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How to Design Modular DC DC Systems, Part 3: Stability Analysis and Decoupling

Tutorial by Jonathan Siegers, Principal Applications Engineer and Vamshi Domudala, Application Engineer, Vicor

The previous tutorials in this series showed first how a modular design strategy makes building reliable, adaptable, and high-performing power delivery networks (PDNs) possible when speed is a priority, and second how to design appropriate filtering to meet the needs of DC-DC systems based on switching power modules. This third tutorial will address stability issues that originate from the interconnection between the power source and power module through the filtering components and distribution line impedances.

Complete system design based around a modular DC-DC converter requires filtering; filtering impacts some stability concerns that must be addressed by decoupling the source and the converter (blue elements of the system diagram).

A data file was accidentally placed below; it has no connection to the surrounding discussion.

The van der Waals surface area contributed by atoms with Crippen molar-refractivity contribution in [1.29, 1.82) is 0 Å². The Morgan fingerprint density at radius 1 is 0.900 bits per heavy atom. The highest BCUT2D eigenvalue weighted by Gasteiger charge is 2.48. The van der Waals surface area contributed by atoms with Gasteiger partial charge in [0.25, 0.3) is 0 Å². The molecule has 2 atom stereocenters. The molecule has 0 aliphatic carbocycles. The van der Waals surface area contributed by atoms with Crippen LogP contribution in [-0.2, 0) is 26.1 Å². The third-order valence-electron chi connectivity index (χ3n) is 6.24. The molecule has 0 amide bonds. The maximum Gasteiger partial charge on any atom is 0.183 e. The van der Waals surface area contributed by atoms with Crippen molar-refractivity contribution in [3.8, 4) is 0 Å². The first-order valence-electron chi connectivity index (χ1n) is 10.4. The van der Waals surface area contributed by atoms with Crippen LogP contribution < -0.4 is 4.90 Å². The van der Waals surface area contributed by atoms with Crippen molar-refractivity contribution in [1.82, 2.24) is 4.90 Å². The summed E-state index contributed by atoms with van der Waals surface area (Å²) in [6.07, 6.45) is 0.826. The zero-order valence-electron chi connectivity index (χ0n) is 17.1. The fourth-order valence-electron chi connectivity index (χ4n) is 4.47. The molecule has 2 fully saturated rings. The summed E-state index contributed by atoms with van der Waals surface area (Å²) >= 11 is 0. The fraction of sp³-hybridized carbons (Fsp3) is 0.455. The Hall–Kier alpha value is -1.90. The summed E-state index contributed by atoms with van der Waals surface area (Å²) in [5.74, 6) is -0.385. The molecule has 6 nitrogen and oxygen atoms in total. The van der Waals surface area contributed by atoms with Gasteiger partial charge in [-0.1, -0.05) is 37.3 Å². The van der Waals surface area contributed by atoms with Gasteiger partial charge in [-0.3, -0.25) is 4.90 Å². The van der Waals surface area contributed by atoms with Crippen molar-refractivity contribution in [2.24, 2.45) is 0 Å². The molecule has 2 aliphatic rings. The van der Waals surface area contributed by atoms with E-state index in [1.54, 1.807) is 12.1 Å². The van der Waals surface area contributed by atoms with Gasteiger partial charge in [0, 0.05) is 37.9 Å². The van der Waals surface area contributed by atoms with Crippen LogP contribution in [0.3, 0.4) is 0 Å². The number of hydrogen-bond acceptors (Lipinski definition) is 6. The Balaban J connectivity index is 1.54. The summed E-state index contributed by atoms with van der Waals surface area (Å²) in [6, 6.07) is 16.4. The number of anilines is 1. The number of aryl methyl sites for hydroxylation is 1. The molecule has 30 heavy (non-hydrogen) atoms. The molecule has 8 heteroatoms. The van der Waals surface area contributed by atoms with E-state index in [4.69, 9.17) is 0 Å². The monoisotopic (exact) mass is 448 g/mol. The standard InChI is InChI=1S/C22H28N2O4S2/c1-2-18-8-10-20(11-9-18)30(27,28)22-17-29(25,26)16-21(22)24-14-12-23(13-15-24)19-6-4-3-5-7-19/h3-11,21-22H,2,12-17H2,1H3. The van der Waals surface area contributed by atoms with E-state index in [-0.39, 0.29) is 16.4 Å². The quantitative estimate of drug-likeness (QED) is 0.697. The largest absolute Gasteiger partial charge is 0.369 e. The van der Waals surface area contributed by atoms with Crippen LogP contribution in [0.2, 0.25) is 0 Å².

Principles of stability analysis

To analyze overall stability of a DC-DC converter system, first break it down into two subsystems of source and load. In this representation, the “load” subsystem is the DC-DC converter itself. Source impedance, input line impedance and the input filter are part of the source subsystem.

To analyze stability, idealize the system as a block diagram representation of interacting source and load subsystems.

The source and load subsystems can be considered inherently stable on their own. But when the two are interconnected (at VBUS), they can interact in ways that produce oscillations, leading to unstable operation of the system.

To analyze this type of system for stability, consider the frequency-dependent finite source impedance that the input filter and other upstream components presents to the DC-DC converter. The source subsystem, having a finite output impedance, supplies power to the load subsystem that has its own finite input impedance. The ratio of these impedances is the key to analyzing system stability as characterized by the Middlebrook stability criterion, which states that a system is stable if the magnitude of the load subsystem’s input impedance is larger than the magnitude of the source subsystem’s output impedance.

The ratio is defined here as the minor loop gain of the system: the source impedance, which is looking back into the source subsystem — including the input filter, any interconnect impedance, as well as the power source output impedance itself — to the load input impedance looking into the DC-DC converter.

equationBased on this relationship, what we define is a ratio (TMLG) wherein the source impedance must be less than the load impedance for the system to be stable.